Here's why MTV's 'TRL' reboot is a total bust

Friday, 13 October 2017, 08:15:43 PM. It's hard to see why viewers will watch a show largely sourced from social media that's more boring than actual Twitter timelines.

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Model Joan Smalls appears on the premiere week of 'TRL.' (Photo: Jon Pak)

TRL has no business existing in 2017.

In the early 2000s, MTV's Total Request Live was the ideal afternoon companion for young culture junkies. TRL was the place to check in with the era’s biggest celebrities, to see what they were wearing, and to hear whatever off-the-cuff comments host Carson Daly could charm out of them. And, if you were lucky, to watch whatever music videos you were obsessed with at the time, if they made the show’s fan-voted daily countdown.

TRL was a powerful celebrity gatekeeper, before the seismic shift of social media put that power back in the talents’ hands. Now, the rich and famous control what and where they share information, speaking directly to fans on Instagram and Twitter, and putting a major dent in TRL’s value proposition. Then, there’s the fact that MTV has all but eliminated airing music videos, which fans don't need to watch on TV when they're freely available on YouTube. 

With no exclusive celebrity access, and no interest in the show’s eponymous “request” countdown, it’s hard to imagine the point of a modern-day TRL reboot.

A week and a half in, it’s clear that MTV is struggling to create a show worth watching. The show’s issues transcend the missed cues and camera goofs — and there were many — that are inherent to any live show’s premiere. TRL desperately wants to speak the plugged-in language of memes and YouTube stars and trending topics of its target audience of teenagers.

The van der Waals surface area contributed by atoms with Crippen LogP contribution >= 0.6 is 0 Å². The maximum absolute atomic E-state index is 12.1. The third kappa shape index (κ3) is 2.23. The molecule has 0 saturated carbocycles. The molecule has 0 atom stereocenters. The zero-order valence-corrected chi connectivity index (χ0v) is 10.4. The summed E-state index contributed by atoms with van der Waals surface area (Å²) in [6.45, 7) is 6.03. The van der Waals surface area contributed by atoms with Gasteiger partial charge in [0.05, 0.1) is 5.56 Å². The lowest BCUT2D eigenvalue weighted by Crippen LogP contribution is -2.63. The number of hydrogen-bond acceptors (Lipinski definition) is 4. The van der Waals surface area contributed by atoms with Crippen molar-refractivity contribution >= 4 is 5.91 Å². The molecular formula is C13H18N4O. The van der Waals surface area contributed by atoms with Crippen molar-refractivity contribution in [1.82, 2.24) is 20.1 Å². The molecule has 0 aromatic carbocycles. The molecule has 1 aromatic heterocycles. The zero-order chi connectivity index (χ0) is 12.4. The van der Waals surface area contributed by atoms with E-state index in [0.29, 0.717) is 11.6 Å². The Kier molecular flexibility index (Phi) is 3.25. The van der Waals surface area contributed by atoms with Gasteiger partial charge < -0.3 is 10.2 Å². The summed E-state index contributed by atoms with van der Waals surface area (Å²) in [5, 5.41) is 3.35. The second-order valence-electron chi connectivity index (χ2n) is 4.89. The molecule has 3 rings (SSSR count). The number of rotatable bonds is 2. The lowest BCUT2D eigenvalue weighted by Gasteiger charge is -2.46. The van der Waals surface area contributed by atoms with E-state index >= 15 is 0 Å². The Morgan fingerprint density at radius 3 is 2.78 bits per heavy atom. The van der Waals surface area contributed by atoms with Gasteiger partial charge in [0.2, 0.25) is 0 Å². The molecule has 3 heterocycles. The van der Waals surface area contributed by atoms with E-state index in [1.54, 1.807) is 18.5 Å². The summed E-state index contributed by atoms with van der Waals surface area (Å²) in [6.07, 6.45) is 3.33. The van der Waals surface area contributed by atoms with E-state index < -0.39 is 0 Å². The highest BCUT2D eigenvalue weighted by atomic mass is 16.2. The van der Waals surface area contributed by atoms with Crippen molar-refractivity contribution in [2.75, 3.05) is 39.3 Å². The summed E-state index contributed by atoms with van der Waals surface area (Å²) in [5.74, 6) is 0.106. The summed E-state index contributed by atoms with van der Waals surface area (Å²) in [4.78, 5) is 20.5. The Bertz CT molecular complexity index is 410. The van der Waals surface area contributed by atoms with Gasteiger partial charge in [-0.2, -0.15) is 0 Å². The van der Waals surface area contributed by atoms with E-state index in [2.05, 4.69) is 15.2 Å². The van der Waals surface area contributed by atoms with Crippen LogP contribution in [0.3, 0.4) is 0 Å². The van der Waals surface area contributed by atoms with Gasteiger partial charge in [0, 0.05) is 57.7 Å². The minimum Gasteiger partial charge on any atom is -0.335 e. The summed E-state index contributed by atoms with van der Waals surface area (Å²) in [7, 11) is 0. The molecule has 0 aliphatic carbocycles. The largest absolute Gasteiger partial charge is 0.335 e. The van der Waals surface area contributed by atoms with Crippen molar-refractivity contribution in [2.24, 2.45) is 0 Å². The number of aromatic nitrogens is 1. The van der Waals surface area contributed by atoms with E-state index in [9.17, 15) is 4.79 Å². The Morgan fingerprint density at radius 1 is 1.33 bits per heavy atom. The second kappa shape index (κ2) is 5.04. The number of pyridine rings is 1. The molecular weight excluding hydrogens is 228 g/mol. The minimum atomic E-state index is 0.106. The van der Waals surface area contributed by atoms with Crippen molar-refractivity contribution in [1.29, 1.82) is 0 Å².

But it does so with all the nuance of a faulty online language translator, bungling the final product in the process.

MTV's first mistake is abandoning the hosting expertise of Carson Daly-style talking heads in favor of greener social media personalities. Led by Vine star-turned comedian DC Young Fly and Tamara Dhia, a former host for the music/lifestyle site Complex, the voices of TRL are a revolving door of YouTubers and Internet comedians who look the part, but struggle to create the viral moments that seem to be their mandate, wasting their celebrity interviews on mindless questions about what their guests ate for breakfast.

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Romeo Santos performs on the premiere week of 'TRL.' (Photo: Zach Dilgard)

In between, the show shoehorns social media into as many segments as possible, with sometimes-cringeworthy results. Plenty of shows have tapped into Twitter participation to bring their comedy to life, but TRL isn't quite there yet, with segments that recruited audience members to build their own memes on a giant screen and forced a struggling Rita Ora to match tweets with the celebrity who sent them. Many of the sketches left participants looking visibly uncomfortable, and were similarly hard to watch.

Most blasphemous of all is TRL's replacement for the music video requests that made up the "R" of the show. Instead, there's an MTV-sponsored playlist, to which the hosts dutifully ask every guest to add a song. Instead of crowd-funding the brilliantly hip playlist that TRL was likely hoping to create, many of the celebrity guests simply added their latest single, taking advantage of the clueless concept.

And, as anyone who's logged onto social media over the past year has noticed, it's impossible for a show that wants to appear plugged-in to the mainstream to avoid talking politics. Yet, TRL can't decide whether it wants to be a woke, Teen Vogue-channeling voice of the young #resistance, or an escape from politics entirely.

Showrunner Albert Lewitinn caught heat online in the days before the premiere for telling The Fader he’d “love” to have President Trump on the show, and in its first few days, TRL either fumbled its political moments (like the premiere's awkward Las Vegas tribute) or ignored social issues entirely.

Toward the end of the week, the hosts grew bolder in expressing their political views, providing the quotable segments the show desperately needed. That's especially true for DC Young Fly, who channeled his sometimes-manic energy into sincere passion while speaking about Colin Kaepernick and Puerto Rico. 

Perhaps the show’s gradual embrace of wokeness is a glimmer of hope for fans who still want to see TRL adapt and succeed. But considering the notoriously short attention span of the teenage audience the show is so thirstily attempting to charm, it's hard to see why someone would watch a show largely sourced from social media that's more boring than their actual Twitter timeline. 

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Lil Yachty performs on the premiere week of 'TRL.' (Photo: Zach Dilgard)

 

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Article Here's why MTV's 'TRL' reboot is a total bust compiled by www.azcentral.com